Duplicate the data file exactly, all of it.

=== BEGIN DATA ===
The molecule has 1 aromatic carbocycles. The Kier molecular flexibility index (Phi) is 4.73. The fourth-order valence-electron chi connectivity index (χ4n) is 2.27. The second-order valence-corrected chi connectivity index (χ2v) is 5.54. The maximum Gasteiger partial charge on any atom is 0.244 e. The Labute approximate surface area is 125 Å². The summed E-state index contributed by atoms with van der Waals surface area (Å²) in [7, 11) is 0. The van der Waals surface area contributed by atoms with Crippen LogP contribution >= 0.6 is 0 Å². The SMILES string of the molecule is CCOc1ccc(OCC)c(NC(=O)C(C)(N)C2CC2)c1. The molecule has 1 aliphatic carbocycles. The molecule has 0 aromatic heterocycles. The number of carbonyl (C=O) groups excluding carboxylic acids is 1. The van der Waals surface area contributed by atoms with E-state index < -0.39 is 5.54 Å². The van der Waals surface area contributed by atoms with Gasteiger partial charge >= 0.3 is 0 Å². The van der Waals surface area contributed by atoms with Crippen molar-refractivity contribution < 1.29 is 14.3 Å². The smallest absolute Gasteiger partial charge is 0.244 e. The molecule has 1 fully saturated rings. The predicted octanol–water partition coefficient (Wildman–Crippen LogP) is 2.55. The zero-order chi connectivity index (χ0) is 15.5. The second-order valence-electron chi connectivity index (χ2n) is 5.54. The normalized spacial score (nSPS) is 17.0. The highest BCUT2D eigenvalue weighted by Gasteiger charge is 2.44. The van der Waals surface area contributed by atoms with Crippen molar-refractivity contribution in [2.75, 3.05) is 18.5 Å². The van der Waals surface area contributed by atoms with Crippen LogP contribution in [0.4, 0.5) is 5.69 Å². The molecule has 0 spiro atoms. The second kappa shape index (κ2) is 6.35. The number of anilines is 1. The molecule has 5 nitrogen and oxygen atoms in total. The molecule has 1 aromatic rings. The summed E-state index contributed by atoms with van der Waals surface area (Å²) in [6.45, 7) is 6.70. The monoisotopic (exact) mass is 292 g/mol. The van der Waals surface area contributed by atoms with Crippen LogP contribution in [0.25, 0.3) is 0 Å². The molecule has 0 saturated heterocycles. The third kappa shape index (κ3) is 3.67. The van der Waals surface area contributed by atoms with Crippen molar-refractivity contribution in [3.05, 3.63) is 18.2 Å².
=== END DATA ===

The molecule has 1 aromatic carbocycles. The Kier molecular flexibility index (Phi) is 4.73. The fourth-order valence-electron chi connectivity index (χ4n) is 2.27. The second-order valence-corrected chi connectivity index (χ2v) is 5.54. The maximum Gasteiger partial charge on any atom is 0.244 e. The Labute approximate surface area is 125 Å². The summed E-state index contributed by atoms with van der Waals surface area (Å²) in [7, 11) is 0. The van der Waals surface area contributed by atoms with Crippen LogP contribution >= 0.6 is 0 Å². The SMILES string of the molecule is CCOc1ccc(OCC)c(NC(=O)C(C)(N)C2CC2)c1. The molecule has 1 aliphatic carbocycles. The molecule has 0 aromatic heterocycles. The number of carbonyl (C=O) groups excluding carboxylic acids is 1. The van der Waals surface area contributed by atoms with E-state index < -0.39 is 5.54 Å². The van der Waals surface area contributed by atoms with Gasteiger partial charge >= 0.3 is 0 Å². The van der Waals surface area contributed by atoms with Crippen molar-refractivity contribution < 1.29 is 14.3 Å². The smallest absolute Gasteiger partial charge is 0.244 e. The molecule has 1 fully saturated rings. The predicted octanol–water partition coefficient (Wildman–Crippen LogP) is 2.55. The zero-order chi connectivity index (χ0) is 15.5. The second-order valence-electron chi connectivity index (χ2n) is 5.54. The normalized spacial score (nSPS) is 17.0. The highest BCUT2D eigenvalue weighted by Gasteiger charge is 2.44. The van der Waals surface area contributed by atoms with Crippen molar-refractivity contribution in [2.75, 3.05) is 18.5 Å². The van der Waals surface area contributed by atoms with Crippen LogP contribution in [0.4, 0.5) is 5.69 Å². The molecule has 0 spiro atoms. The second kappa shape index (κ2) is 6.35. The number of anilines is 1. The molecule has 5 nitrogen and oxygen atoms in total. The molecule has 1 aromatic rings. The summed E-state index contributed by atoms with van der Waals surface area (Å²) in [6.45, 7) is 6.70. The monoisotopic (exact) mass is 292 g/mol. The van der Waals surface area contributed by atoms with Crippen LogP contribution in [0.25, 0.3) is 0 Å². The molecule has 0 saturated heterocycles. The third kappa shape index (κ3) is 3.67. The van der Waals surface area contributed by atoms with Crippen molar-refractivity contribution in [3.05, 3.63) is 18.2 Å².